By Cathy Torrisi
It was a traumatic accident his junior year of high school that inspired Adam Eichen to pursue a career in biomedical engineering. Today, the talented sophomore’s drive and determination to earn an advanced degree in his field have secured him a spot among the ranks of the newly established UConn McNair Scholars.
Eichen is one of 13 students recently selected for the McNair Scholars Program, which supports bright, motivated, first-generation, low-income and/or underrepresented students in their pursuit of doctoral degrees in the STEM fields. The program is run by the Center for Academic Programs and funded by a $1.1 million five-year grant from the U.S. Department of Education.
The skateboarding accident that nearly cost Eichen his foot also gave him a professional direction in life. He was inspired by the gifted orthopedic surgeon and former engineer who pieced his broken bones together with metal pins and plates.
Eichen is now fully healed, but still has several pieces of metal embedded in his leg. He can have them removed, but only with more painful surgery. One day he hopes to help individuals in similar circumstances avoid such pain.
“I would love a chance to help develop surgical implants that would combine the needed strength and integrity with the ability to degrade over time, eliminating the need for additional surgery,” he told the McNair selection committee.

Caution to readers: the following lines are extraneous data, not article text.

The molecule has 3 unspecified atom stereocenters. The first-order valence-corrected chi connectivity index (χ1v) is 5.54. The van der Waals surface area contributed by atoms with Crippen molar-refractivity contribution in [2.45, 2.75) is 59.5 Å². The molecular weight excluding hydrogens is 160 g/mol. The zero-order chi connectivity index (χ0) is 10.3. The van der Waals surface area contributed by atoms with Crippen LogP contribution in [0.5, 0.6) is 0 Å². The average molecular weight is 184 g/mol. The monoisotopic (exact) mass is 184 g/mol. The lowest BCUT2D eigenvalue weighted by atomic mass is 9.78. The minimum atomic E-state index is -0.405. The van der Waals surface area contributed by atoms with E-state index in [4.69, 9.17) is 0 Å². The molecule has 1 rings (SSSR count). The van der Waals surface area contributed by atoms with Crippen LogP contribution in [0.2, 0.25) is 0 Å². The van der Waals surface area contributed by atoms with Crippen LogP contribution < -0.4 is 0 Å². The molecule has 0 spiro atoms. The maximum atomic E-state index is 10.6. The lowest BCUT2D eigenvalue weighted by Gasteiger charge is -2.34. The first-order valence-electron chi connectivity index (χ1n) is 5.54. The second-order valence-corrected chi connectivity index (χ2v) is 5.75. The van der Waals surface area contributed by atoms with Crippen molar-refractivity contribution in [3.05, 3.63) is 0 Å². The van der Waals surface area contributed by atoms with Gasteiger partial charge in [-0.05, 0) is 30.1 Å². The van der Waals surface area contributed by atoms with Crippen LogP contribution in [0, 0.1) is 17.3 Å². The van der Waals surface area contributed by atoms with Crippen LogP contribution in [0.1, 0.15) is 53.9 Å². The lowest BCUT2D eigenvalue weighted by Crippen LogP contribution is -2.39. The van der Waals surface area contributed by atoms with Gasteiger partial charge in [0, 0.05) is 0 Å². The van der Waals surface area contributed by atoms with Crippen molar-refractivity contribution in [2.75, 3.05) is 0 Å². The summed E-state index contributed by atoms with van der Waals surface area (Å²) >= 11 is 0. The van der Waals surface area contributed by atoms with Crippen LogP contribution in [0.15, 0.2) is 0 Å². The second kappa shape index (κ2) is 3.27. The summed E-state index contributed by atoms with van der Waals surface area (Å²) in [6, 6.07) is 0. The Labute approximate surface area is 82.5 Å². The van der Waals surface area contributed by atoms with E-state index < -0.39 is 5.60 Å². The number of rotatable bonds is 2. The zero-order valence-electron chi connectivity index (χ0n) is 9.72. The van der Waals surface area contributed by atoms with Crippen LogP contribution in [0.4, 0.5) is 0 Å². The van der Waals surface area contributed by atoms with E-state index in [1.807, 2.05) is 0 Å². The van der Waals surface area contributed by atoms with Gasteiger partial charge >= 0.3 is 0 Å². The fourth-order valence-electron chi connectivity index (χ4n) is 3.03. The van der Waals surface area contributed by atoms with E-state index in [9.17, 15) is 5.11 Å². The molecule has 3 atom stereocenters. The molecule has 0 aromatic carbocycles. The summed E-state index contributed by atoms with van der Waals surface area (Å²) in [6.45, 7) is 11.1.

Eichen is also interested in developing artificial skin for burn victims and artificial plasma to address chronic blood shortages in hospitals.
“In order to do these things, I know I must pursue an advanced degree in BME,” Eichen says, “and I am committed to do so.”
In addition to the McNair program, Eichen is a member of the Honors Program and the Louis Stokes Alliance for Minority Participation (LSAMP), another organization that supports underrepresented students in the STEM fields. He is also house manager for the Kappa Sigma fraternity. When he isn’t studying, the New Jersey native enjoys soccer, skateboarding and playing the guitar.
Eichen’s injury is not the only difficulty he has faced. His mother was recently diagnosed with breast cancer and is currently undergoing treatment.
“My path to this point has not been an easy one,” he acknowledges, “but without the obstacles I have experienced, I would be in a very different place. I am glad that through my experience I have learned the value of an engineering degree, and I am excited to continue my education and make a difference of my own.”